Kristian Skrede Gleditsch
University of Essex & PRIO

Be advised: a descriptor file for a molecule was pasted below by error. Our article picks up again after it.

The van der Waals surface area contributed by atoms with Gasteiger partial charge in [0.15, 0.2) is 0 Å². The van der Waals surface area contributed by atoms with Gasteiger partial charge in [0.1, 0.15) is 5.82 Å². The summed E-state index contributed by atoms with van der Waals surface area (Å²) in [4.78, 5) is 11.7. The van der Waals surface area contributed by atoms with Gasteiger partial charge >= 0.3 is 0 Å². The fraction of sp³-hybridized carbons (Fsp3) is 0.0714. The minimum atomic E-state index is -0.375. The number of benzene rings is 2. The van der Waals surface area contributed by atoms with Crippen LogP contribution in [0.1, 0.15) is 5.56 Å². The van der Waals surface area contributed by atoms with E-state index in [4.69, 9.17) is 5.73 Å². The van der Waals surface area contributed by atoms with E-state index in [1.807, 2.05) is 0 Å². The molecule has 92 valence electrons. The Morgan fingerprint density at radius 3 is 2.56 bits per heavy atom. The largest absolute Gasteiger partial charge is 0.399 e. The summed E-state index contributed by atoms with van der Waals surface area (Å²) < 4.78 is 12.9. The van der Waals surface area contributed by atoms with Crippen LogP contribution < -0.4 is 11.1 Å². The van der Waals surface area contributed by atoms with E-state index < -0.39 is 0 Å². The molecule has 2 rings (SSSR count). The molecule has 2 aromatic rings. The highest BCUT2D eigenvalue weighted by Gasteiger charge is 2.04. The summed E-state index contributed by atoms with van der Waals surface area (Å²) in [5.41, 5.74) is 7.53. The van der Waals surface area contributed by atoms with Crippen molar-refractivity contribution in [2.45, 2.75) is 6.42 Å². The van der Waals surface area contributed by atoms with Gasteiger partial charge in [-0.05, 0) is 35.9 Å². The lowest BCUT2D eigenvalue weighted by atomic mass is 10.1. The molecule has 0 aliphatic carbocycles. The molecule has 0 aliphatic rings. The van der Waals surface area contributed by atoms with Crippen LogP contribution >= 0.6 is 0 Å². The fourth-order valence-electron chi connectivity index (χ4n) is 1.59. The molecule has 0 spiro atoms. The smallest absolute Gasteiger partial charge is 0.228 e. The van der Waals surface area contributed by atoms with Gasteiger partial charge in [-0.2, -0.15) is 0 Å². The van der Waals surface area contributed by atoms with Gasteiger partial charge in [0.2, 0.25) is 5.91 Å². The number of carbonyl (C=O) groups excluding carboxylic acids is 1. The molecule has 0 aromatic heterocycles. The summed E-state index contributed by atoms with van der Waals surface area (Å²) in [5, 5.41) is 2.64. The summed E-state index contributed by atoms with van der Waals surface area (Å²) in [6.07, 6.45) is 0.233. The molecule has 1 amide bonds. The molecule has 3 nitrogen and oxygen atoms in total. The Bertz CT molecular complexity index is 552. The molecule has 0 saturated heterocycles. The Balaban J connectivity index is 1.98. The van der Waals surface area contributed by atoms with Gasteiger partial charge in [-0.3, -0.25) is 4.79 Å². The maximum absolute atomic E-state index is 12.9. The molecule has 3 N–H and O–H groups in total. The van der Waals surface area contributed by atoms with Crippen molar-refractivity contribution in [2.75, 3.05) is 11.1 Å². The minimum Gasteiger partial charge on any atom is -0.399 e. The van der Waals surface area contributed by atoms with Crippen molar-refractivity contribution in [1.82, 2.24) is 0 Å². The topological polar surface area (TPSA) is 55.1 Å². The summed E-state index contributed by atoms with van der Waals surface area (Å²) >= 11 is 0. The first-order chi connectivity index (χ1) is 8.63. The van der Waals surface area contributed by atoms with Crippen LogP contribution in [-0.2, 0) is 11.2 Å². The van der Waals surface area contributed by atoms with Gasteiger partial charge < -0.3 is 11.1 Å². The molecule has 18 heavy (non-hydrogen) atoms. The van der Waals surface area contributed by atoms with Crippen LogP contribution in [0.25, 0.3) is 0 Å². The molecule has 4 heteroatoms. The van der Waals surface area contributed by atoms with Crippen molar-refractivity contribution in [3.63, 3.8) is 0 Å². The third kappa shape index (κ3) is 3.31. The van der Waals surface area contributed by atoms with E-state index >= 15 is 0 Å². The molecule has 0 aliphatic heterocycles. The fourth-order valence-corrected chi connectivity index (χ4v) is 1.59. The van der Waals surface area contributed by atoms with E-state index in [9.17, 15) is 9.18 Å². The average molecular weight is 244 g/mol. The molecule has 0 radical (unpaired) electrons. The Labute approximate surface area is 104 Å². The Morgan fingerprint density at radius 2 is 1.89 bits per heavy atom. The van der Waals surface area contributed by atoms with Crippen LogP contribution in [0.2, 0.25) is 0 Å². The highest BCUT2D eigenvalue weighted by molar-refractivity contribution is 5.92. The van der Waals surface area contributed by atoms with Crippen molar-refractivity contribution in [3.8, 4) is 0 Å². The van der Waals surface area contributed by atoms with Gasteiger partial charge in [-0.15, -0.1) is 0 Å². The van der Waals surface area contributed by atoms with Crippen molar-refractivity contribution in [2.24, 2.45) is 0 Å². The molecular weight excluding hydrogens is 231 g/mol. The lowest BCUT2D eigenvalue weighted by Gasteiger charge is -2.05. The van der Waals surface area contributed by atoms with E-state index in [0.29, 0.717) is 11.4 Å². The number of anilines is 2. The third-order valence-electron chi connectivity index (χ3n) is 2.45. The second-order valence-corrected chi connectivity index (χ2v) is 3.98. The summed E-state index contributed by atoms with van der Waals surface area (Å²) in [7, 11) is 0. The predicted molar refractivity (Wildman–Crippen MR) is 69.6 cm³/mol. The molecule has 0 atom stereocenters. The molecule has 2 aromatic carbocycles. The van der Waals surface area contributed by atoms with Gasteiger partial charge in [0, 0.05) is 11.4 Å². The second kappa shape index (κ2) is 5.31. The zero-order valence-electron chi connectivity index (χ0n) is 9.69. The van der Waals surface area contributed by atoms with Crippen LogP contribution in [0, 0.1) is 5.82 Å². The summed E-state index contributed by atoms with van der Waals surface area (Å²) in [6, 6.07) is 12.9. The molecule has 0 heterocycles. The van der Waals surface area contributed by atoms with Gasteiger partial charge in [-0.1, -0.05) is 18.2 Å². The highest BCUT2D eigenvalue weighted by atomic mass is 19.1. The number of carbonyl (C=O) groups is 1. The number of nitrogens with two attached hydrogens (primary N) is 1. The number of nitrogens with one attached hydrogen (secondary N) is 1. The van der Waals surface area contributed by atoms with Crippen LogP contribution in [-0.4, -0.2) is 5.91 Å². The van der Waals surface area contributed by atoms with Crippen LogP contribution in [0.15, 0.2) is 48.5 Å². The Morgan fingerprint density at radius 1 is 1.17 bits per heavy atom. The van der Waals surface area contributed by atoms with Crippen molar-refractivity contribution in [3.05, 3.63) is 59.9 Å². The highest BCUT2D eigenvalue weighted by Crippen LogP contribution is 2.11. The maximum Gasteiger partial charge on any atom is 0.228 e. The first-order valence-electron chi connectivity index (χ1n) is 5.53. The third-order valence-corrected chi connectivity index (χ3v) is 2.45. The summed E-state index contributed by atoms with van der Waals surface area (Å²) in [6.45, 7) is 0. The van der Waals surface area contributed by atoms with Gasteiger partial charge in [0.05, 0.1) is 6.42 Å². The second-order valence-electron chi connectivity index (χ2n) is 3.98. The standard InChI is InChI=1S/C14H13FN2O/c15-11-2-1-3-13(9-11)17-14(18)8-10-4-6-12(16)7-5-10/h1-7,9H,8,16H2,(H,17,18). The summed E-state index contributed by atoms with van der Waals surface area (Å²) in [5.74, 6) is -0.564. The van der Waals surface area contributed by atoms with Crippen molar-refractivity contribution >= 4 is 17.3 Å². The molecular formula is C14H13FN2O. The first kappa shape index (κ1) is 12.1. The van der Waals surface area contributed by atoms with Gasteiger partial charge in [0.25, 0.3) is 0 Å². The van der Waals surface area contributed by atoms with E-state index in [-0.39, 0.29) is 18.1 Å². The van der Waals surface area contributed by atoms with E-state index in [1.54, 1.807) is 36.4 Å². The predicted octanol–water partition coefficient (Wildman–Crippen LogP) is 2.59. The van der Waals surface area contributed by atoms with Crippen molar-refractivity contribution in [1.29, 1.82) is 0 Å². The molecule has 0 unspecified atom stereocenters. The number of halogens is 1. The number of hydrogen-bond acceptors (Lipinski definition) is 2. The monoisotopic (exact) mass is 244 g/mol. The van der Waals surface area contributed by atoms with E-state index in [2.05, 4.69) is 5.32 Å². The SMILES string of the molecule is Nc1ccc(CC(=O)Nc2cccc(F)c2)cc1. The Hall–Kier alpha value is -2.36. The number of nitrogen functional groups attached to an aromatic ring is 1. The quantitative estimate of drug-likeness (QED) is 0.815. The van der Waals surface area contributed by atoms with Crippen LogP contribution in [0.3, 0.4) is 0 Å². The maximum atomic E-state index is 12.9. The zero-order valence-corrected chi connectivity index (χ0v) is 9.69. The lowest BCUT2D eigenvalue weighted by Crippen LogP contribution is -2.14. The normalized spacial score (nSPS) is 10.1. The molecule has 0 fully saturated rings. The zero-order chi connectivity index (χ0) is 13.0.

The USA arguably emerged as an anti-imperial project, but much of its subsequent foreign policy has actively sought to promote a 'liberal empire', prepared to correct 'chronic wrongdoing' in other societies through military interventions. This book applies political economy concepts to argue that this pursuit of liberal empire has profound negative consequences for both the targets and the US itself, focusing primarily on the post-9/11 period. Coyne argues that the problems faced by the US in Afghanistan, Iraq, and the war on terror reflect inherent constraints, with aims such as democracy and peace that cannot reliably be pursued in a top-down manner and a failure to recognize potential tensions between objectives, as well as bureaucratic pathologies and capture by special interests. He documents perverse unintended consequences that run counter to liberal values in the targeted states as well as the US itself, with useful detailed reviews of drug eradication efforts and drone warfare. Coyne's discussion of alternatives to empire – focusing on security as co-produced in a bottom-up manner by non-state actors – is interesting, but also much less developed, and unlikely to stem calls for the US to use its military power to 'do something'. The postscript notes that the Russian invasion of Ukraine has put an end to reflections of the US failure in Afghanistan and strengthened calls for stronger US containment of Russia and China. However, the analysis in this book provides plausible concerns that problems similar to the Afghanistan experience can lead to important differences between intended and real-world outcomes.